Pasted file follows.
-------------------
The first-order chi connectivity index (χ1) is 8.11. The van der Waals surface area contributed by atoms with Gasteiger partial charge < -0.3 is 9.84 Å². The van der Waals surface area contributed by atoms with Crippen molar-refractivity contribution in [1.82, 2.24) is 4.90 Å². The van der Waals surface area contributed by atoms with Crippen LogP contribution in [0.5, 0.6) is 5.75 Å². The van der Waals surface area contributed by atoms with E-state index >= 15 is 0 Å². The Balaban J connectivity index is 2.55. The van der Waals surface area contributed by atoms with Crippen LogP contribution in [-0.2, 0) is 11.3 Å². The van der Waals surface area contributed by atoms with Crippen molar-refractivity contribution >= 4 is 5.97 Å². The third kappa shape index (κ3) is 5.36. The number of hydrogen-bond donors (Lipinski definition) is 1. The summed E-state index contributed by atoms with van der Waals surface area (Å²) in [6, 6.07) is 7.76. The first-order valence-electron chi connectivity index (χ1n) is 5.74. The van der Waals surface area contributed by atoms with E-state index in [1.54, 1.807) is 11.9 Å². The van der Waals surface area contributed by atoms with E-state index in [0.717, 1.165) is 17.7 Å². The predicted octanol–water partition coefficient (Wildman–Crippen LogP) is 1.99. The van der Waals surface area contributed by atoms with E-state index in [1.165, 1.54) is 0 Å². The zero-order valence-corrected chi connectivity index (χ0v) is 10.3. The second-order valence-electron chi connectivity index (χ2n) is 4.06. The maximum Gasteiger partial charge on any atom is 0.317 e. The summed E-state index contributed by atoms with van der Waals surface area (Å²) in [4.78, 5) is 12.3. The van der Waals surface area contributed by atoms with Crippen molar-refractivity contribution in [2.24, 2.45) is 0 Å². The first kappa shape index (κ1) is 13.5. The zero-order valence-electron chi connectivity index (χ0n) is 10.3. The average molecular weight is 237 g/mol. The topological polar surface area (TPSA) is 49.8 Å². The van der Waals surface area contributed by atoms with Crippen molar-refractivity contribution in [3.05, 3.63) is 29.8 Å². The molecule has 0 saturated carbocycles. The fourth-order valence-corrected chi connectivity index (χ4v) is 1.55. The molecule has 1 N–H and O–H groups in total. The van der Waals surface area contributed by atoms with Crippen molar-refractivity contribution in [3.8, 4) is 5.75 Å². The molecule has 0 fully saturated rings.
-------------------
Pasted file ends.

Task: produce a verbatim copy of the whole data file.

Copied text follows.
The first-order chi connectivity index (χ1) is 8.11. The van der Waals surface area contributed by atoms with Gasteiger partial charge < -0.3 is 9.84 Å². The van der Waals surface area contributed by atoms with Crippen molar-refractivity contribution in [1.82, 2.24) is 4.90 Å². The van der Waals surface area contributed by atoms with Crippen LogP contribution in [0.5, 0.6) is 5.75 Å². The van der Waals surface area contributed by atoms with E-state index >= 15 is 0 Å². The Balaban J connectivity index is 2.55. The van der Waals surface area contributed by atoms with Crippen LogP contribution in [-0.2, 0) is 11.3 Å². The van der Waals surface area contributed by atoms with Crippen molar-refractivity contribution >= 4 is 5.97 Å². The third kappa shape index (κ3) is 5.36. The number of hydrogen-bond donors (Lipinski definition) is 1. The summed E-state index contributed by atoms with van der Waals surface area (Å²) in [6, 6.07) is 7.76. The first-order valence-electron chi connectivity index (χ1n) is 5.74. The van der Waals surface area contributed by atoms with E-state index in [1.54, 1.807) is 11.9 Å². The van der Waals surface area contributed by atoms with E-state index in [0.717, 1.165) is 17.7 Å². The predicted octanol–water partition coefficient (Wildman–Crippen LogP) is 1.99. The van der Waals surface area contributed by atoms with E-state index in [1.165, 1.54) is 0 Å². The zero-order valence-corrected chi connectivity index (χ0v) is 10.3. The second-order valence-electron chi connectivity index (χ2n) is 4.06. The maximum Gasteiger partial charge on any atom is 0.317 e. The summed E-state index contributed by atoms with van der Waals surface area (Å²) in [4.78, 5) is 12.3. The van der Waals surface area contributed by atoms with Crippen molar-refractivity contribution in [2.24, 2.45) is 0 Å². The first kappa shape index (κ1) is 13.5. The zero-order valence-electron chi connectivity index (χ0n) is 10.3. The average molecular weight is 237 g/mol. The topological polar surface area (TPSA) is 49.8 Å². The van der Waals surface area contributed by atoms with Crippen molar-refractivity contribution in [3.05, 3.63) is 29.8 Å². The molecule has 0 saturated carbocycles. The fourth-order valence-corrected chi connectivity index (χ4v) is 1.55. The molecule has 1 N–H and O–H groups in total. The van der Waals surface area contributed by atoms with Crippen molar-refractivity contribution in [3.8, 4) is 5.75 Å². The molecule has 0 fully saturated rings.